and she found her in the great hall, and she [Helen] was weaving a great tapestry,
double-weave and purple, and she embroidered many ordeals in it,
ordeals of horse-taming Trojans and Achaeans with their bronze tunics
that they were enduring because of her at the hands of Ares.”
The scholia in the Venetus B and Townley MSS. of the Iliad note that in this passage “the poet has fabricated a noteworthy model of his own composition,” but from the internal point of view, it’s Helen who has done the handiwork, and it is worth keeping in mind that weaving is a traditional metaphor for poetic composition (see Nagy 2005, Chapter 3, on the words humnos ‘hymn’ and prooimion ‘prelude’). There is good reason to dwell on this point, because of what happens next. Hektor turns her down:
“Don’t make me sit down, Helen, for all your affection; you will not persuade me.
Already my thumos is in a hurry that I protect
the Trojans, who have a great longing for me when I am away…”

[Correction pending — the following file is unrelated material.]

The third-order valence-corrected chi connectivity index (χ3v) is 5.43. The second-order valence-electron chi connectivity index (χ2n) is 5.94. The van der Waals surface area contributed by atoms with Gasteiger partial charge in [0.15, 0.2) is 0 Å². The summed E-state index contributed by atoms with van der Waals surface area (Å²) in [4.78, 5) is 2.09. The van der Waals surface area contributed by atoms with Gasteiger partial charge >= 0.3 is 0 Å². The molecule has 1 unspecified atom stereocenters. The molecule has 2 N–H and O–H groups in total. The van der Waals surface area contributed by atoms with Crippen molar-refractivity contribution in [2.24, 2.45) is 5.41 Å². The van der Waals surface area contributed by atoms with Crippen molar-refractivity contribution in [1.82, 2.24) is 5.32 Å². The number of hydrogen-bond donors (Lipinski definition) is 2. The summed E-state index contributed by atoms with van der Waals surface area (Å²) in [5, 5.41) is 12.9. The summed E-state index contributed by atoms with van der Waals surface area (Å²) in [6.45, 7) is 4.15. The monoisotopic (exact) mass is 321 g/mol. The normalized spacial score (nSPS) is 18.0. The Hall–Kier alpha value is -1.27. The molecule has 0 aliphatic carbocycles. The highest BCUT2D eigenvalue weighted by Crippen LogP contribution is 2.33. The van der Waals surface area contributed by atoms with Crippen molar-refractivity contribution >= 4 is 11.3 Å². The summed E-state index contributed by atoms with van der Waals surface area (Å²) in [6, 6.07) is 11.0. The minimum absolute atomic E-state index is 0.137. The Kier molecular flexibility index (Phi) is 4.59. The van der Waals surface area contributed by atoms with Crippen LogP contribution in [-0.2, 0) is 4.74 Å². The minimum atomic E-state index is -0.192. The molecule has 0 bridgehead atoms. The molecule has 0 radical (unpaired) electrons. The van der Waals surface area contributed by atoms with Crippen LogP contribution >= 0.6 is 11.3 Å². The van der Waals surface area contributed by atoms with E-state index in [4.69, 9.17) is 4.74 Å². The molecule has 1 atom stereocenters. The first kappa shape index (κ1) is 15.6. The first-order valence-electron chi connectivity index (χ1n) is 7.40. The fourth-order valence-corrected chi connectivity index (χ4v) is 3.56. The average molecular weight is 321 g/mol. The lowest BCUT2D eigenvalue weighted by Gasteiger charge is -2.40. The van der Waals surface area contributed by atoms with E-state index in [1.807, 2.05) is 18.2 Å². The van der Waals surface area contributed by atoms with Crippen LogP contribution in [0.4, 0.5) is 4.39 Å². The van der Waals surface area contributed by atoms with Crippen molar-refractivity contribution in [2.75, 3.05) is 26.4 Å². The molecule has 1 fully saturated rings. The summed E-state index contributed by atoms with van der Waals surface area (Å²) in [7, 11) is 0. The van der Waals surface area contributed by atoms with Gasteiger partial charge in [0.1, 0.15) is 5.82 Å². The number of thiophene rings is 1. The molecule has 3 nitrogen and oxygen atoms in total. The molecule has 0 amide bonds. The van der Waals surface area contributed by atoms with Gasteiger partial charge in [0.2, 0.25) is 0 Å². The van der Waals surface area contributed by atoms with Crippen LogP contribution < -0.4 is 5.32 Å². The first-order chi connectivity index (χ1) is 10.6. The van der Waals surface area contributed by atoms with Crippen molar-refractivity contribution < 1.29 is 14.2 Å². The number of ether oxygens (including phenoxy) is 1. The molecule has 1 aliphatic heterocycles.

Clearly Hektor is not connecting to the long view, cosmic and poetic, that Helen offers him. Apparently, nothing could be further from the mindset of a warrior just now engaged in combat and eager to return to it, and that is why Helen’s otherwise ingratiating speech fails. In fact, this is something that we know from a handful of relevant passages: for one, there is Achilles, whose withdrawal from the battle leads him to actually perform epic poetry (9.189: aeide d’ara klea andrōn ‘he was actually singing the songs of warriors’) with Patroklos as his audience or partner in Iliad 9.186-191 at precisely the moment when the embassy comes to persuade him, unsuccessfully, to return to the battle. As difficult as it may be to disengage Hektor from fighting to contemplating poetry about him fighting, the opposite is also true. But the parallel between Achilles’ song in Iliad 9, though its subject is not given, and Helen’s weaving, whose subject is the toils of the Trojans and the Achaeans, is striking, and it marks the two characters as related but also isolated in the perspective, not to say the distance, that they acquire from the sufferings around them.